Sunday, January 15, 2017

Behind Brexit: State Sovereignty, Not Markets

Lest it be thought that trade—indeed, economics—was the foremost consideration in the British decision to secede from the E.U., the state’s prime minister tasked with implementing the secession made it clear that the political union had been the prime antagonist from the British standpoint. In American terms, such a position has been labeled as anti-federalist and even “states’ rights.” Economic considerations are not primary; rather, federalism is front and center—in particular, where power should be lodged. This ought not to strike fear into British business practitioners.

In characterizing the secession, Prime Minister Teresa May said, “We are leaving. . . . We will be able to have control of our borders, control of our laws.”[1] As a state of the E.U., the United Kingdom had only qualified sovereignty; the rest residing with the E.U. itself. The secession of a state means a return of the sovereignty given up when Britain joined the Union. Similarly, were California to secede from the U.S., the state would be fully sovereign.

Lest it be thought that the sovereign in question in the British case was only economic in nature, May and her officials “made it clear that her two main priorities are ending the jurisdiction of the European Court of Justice over British law, and restoring British control over its borders and immigration.”[2] The economics fall out of these political priorities, as these decisions “mean that Britain could no longer be a part of the single market for goods, capital, people and services of the European Union, because the rules for that market are adjudicated by the European Court of Justice.”[3] In other words, getting back the Court’s sovereignty to which the UK had been subject was primary; giving up the common market and the customs union followed by implication.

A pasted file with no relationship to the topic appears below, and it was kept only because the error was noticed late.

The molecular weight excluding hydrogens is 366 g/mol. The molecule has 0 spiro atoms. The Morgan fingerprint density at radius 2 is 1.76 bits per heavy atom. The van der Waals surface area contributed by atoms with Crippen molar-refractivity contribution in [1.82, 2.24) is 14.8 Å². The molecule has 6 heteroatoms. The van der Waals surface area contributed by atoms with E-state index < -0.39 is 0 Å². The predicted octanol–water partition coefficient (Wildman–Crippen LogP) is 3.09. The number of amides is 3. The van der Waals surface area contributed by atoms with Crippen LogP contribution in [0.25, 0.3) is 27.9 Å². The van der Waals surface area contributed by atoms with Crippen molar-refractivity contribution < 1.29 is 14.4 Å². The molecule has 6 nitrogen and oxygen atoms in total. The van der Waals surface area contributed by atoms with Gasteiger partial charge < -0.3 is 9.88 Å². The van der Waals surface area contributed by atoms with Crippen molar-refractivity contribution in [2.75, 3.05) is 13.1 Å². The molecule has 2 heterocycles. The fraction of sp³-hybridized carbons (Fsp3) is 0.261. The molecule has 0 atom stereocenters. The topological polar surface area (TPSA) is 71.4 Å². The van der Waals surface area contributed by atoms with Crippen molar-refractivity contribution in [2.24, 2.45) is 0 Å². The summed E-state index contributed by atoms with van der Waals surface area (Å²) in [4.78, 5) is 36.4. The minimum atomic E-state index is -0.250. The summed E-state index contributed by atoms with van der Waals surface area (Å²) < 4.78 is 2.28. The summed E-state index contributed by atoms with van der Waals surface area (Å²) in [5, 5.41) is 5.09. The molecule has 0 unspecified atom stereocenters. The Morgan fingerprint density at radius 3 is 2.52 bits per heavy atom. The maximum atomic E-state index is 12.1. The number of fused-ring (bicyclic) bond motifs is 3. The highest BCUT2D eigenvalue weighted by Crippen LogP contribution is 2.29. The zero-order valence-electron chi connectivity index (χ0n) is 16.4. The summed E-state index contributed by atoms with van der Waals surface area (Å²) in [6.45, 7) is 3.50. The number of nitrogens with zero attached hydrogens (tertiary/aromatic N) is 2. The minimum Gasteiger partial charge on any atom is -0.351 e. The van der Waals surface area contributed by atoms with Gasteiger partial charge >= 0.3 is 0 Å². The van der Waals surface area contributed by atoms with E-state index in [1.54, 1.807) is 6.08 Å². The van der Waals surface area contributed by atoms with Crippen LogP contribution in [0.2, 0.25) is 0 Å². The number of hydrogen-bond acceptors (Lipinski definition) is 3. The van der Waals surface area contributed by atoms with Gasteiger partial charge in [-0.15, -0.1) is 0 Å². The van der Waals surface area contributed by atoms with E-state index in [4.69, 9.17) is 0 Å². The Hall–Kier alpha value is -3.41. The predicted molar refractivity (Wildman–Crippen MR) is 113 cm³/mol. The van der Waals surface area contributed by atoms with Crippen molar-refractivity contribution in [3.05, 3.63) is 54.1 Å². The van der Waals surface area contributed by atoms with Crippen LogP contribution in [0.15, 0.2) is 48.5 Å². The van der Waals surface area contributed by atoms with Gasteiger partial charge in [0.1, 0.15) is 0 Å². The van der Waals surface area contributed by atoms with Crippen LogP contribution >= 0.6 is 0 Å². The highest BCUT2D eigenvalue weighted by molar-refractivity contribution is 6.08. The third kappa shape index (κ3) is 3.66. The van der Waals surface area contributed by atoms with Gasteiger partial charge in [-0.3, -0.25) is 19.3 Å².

By implication, the interests of particular British business sectors were not primary in May’s decision. This is not to say that particular British businesses had a basis to move “off shore” as a result, for a bilateral trade deal between the sovereign state and the E.U. would hardly be a minor thing. Put another way, given the amount of trade that would be possible, neither the state nor the Union would be apt to construct a trade agreement that thwarts trade. Therefore, even when economics is not in the driver’s seat, it does not follow that political changes will result in dire consequences for business.

[1] Steven Erlanger, “U.K. Set to Choose Sharp Break from European Union,” The New York Times, January 15, 2017, italics added.
[2] Ibid.
[3] Ibid.